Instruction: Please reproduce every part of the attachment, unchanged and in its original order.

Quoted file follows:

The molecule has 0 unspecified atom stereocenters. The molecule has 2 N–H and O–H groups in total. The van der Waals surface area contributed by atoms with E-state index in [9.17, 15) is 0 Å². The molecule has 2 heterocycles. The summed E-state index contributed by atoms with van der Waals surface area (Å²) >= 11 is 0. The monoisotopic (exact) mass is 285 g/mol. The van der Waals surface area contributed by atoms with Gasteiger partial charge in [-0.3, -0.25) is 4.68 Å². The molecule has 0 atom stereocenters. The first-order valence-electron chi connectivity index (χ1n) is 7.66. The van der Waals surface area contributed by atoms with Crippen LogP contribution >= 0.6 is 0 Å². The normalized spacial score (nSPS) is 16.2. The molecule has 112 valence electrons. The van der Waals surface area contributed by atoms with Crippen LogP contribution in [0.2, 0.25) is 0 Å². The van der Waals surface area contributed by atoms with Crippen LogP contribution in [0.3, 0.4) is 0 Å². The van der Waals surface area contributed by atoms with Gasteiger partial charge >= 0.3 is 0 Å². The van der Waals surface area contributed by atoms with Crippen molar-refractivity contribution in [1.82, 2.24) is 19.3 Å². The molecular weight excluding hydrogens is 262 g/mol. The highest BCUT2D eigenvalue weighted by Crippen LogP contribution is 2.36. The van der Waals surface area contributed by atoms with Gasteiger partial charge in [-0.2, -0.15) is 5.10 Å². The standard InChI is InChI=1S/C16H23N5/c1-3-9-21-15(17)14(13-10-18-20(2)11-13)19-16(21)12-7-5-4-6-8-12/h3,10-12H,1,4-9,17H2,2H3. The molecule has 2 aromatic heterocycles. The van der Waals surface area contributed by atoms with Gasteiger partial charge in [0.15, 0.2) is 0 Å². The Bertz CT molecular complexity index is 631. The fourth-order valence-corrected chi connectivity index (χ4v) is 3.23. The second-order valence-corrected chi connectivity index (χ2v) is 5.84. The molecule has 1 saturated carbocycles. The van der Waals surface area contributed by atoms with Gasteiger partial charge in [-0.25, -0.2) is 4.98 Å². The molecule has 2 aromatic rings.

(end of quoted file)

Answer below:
The molecule has 0 unspecified atom stereocenters. The molecule has 2 N–H and O–H groups in total. The van der Waals surface area contributed by atoms with E-state index in [9.17, 15) is 0 Å². The molecule has 2 heterocycles. The summed E-state index contributed by atoms with van der Waals surface area (Å²) >= 11 is 0. The monoisotopic (exact) mass is 285 g/mol. The van der Waals surface area contributed by atoms with Gasteiger partial charge in [-0.3, -0.25) is 4.68 Å². The molecule has 0 atom stereocenters. The first-order valence-electron chi connectivity index (χ1n) is 7.66. The van der Waals surface area contributed by atoms with Crippen LogP contribution >= 0.6 is 0 Å². The normalized spacial score (nSPS) is 16.2. The molecule has 112 valence electrons. The van der Waals surface area contributed by atoms with Crippen LogP contribution in [0.2, 0.25) is 0 Å². The van der Waals surface area contributed by atoms with Crippen LogP contribution in [0.3, 0.4) is 0 Å². The van der Waals surface area contributed by atoms with Gasteiger partial charge >= 0.3 is 0 Å². The van der Waals surface area contributed by atoms with Crippen molar-refractivity contribution in [1.82, 2.24) is 19.3 Å². The molecular weight excluding hydrogens is 262 g/mol. The highest BCUT2D eigenvalue weighted by Crippen LogP contribution is 2.36. The van der Waals surface area contributed by atoms with Gasteiger partial charge in [-0.2, -0.15) is 5.10 Å². The standard InChI is InChI=1S/C16H23N5/c1-3-9-21-15(17)14(13-10-18-20(2)11-13)19-16(21)12-7-5-4-6-8-12/h3,10-12H,1,4-9,17H2,2H3. The molecule has 2 aromatic heterocycles. The van der Waals surface area contributed by atoms with Gasteiger partial charge in [0.15, 0.2) is 0 Å². The Bertz CT molecular complexity index is 631. The fourth-order valence-corrected chi connectivity index (χ4v) is 3.23. The second-order valence-corrected chi connectivity index (χ2v) is 5.84. The molecule has 1 saturated carbocycles. The van der Waals surface area contributed by atoms with Gasteiger partial charge in [-0.25, -0.2) is 4.98 Å². The molecule has 2 aromatic rings.